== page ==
nor are people restricted from employing diverse resources that are

doctrinally sound; and be it finally

Resolved, That the Synod foster a confessional unity and unified

confession in the unity and diversity of worship that respects the

Great Tradition as it is expressed in contemporary and contextual

ways throughout the Synod.

Board of Directors

Atlantic District
To Remain Faithful to Lutheran Worship Practices

Whereas, Disunity exists in our Synod because some Lutheran

congregations and pastors are using non-Lutheran materials and forms

of worship; and

Whereas, The clear witness of God’s Word states: “Now I exhort

you brothers, by the name of our Lord Jesus Christ, that all of you

agree with one another so that there be no divisions among you, so

that you be made complete in the same mind and in the same judgment”

(1 Cor. 1:10); and

Whereas, Lutheran congregations and pastors have bound themselves

to the “[e]xclusive use of doctrinally pure agenda, hymnbooks,

and catechisms in church and school” (Constitution, Art. VI 4); and

Whereas, The practice of a congregation in worship affects its

doctrine; and

Whereas, A Lutheran congregation that uses different forms of

worship that are not doctrinally pure deceives the members into thinking

there are no important doctrinal issues that separate it from those

who are in error; and

Whereas, This is harmful to the salvation of the soul and robs the

Christian of the assurance of that salvation; and

Whereas, According to Romans 16:17, Christians are urged to

“watch out for those who cause divisions” and “keep away from

them”; therefore be it

Resolved, That the congregations of the Wyoming District memorialize

the Synod to instruct the Council of Presidents to come up with

a responsible way of ensuring that pastors and congregations who are

introducing heterodox forms of worship be disciplined according to

the Word of God in a manner that reflects Jesus’ words in Matthew


Wyoming District

LCMS CTCR Report on the Model Theological Conference on Worship

From Page 57 of the Convention Workbook

2. Model Conference on Worship

2007 Res. 2-01 (see also 2004 Res. 2-04) called for a theological

conference that would “build greater understanding of our theology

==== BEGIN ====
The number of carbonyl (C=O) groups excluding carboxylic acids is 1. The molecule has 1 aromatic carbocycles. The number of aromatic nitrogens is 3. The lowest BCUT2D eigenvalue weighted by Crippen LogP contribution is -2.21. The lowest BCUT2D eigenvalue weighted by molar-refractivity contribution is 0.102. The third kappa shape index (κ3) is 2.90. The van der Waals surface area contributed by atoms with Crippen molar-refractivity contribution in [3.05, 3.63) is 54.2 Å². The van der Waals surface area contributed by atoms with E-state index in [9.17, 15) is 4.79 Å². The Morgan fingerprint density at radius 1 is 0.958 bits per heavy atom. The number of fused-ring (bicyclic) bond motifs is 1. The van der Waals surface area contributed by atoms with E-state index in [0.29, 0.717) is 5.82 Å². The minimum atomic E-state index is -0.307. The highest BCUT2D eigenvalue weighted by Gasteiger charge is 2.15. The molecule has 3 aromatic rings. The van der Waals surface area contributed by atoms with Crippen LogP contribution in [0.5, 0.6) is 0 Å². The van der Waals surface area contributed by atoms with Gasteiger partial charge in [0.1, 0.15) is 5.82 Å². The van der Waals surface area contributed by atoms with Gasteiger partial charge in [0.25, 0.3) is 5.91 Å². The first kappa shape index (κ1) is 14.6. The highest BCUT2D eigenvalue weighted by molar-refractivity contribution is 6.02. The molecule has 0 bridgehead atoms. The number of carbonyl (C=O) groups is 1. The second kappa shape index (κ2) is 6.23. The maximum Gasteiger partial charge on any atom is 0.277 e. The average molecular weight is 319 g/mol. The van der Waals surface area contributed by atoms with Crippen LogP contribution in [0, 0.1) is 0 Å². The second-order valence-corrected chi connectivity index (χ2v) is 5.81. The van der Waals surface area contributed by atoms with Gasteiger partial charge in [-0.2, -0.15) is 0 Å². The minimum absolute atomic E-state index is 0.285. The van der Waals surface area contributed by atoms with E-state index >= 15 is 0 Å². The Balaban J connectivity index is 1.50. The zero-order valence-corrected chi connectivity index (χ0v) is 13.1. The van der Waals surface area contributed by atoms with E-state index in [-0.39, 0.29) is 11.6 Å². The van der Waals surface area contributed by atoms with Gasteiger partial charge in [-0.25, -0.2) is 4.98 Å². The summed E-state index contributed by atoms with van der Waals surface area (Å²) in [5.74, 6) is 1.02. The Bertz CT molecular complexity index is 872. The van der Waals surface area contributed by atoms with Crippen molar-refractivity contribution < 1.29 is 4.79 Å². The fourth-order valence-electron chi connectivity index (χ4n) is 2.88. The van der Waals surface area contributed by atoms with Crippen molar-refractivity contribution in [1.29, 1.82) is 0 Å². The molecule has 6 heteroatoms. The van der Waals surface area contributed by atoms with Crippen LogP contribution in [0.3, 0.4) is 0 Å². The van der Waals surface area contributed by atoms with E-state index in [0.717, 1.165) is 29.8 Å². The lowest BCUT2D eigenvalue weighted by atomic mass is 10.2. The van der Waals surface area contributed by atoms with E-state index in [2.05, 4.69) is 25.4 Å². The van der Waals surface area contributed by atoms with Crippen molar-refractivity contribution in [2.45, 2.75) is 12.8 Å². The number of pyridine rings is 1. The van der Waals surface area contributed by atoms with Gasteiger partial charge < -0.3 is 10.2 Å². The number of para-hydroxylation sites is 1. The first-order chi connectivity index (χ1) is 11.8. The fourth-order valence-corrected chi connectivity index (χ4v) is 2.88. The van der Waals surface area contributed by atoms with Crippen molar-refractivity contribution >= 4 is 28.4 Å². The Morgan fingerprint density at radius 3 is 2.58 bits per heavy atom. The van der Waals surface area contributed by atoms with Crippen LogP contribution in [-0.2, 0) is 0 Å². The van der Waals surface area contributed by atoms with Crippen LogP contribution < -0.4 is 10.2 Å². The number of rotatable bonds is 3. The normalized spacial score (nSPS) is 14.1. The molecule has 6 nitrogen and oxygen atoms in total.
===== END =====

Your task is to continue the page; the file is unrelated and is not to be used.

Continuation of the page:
of worship and foster further discussion of worship practices

that are consistent with that theology.” In 2009, CTCR members and

staff joined together with staff and members of the Commission on

Worship for the planning of a model theological conference focused

on the topic of worship under the theme “Toward a Theology of

Worship.” Once again, a wide spectrum of participants from Synodwide

entities participated, but the primary participatory goal was for

wide representation from the 35 districts of the Synod. In addition

to its president, each district was invited to send two parish pastors,

two laypeople, and one commissioned minister, with its delegations

including balance among individuals who were representative of the

diverse worship practices in the Synod (both so-called “traditional”

and “contemporary” or “contextual” practice). The conference was

held on January 11–13, 2010, and was hosted by Concordia Lutheran

Church of Kirkwood, Missouri.

The four theological conferences have been made possible by generous

grants from the Thrivent Financial for Lutherans Foundation.

Many of the papers presented at these conferences are available on

the CTCR’s Web site at

LCMS Commission on Worship Report in the 2010 Convention Workbook

Source: Convention/convention_wb.pdf
(Pages 43-45)


Commission on Worship

The current Commission on Worship, comprised of seven members

appointed by the President of the Synod (Bylaw, is

immersed in addressing the worship situation ongoing in the Synod.

As an appointed group, the members represent a microcosm of the

Synod’s varying positions on matters of worship. It is the commission’s

collaborative task to shore up the treasure of the Lutheran

heritage of worship as it is has been advanced, confirmed, and published

in the vast constellation of resources associated with Lutheran

Service Book (Bylaw Furthermore, the commission has been

actively engaged in seeking to understand, network, and care for the

growing number of pastors, musicians, and laity who are skilled in

navigating, harnessing, and unleashing the benefits of multimedia in

worship and are able to integrate Web delivery systems that readily
provide nearly an infinite number of worship repertoire choices

(Bylaw 3.9.7). Out of necessity, the commission has had to embrace

living with the challenge of weighing ecclesiastical authority, personal

preference, and thoughtful appreciation for local contextual practices.

Conversations initiated by the commission have sought to balance

and consider matters of worship that are unequivocally theological,

practical, and missional. Through a labyrinth of networks, the commission

has sought to create a permeating sense of concord throughout

the Synod, so that congregations and church workers may continue

to walk together grounded firmly in a sacramental identity whereby

worshipers humbly receive the divine service of God through the

proclamation of the Gospel and the faithful administration of Baptism

and the Lord’s Supper. Certainly God’s people gathered around Word

and Sacrament are to be continually revitalized by celebrating the

Eucharist feast where faith is bolstered, forgiveness is declared, and

saints of God from every time, place, context, and mission gather to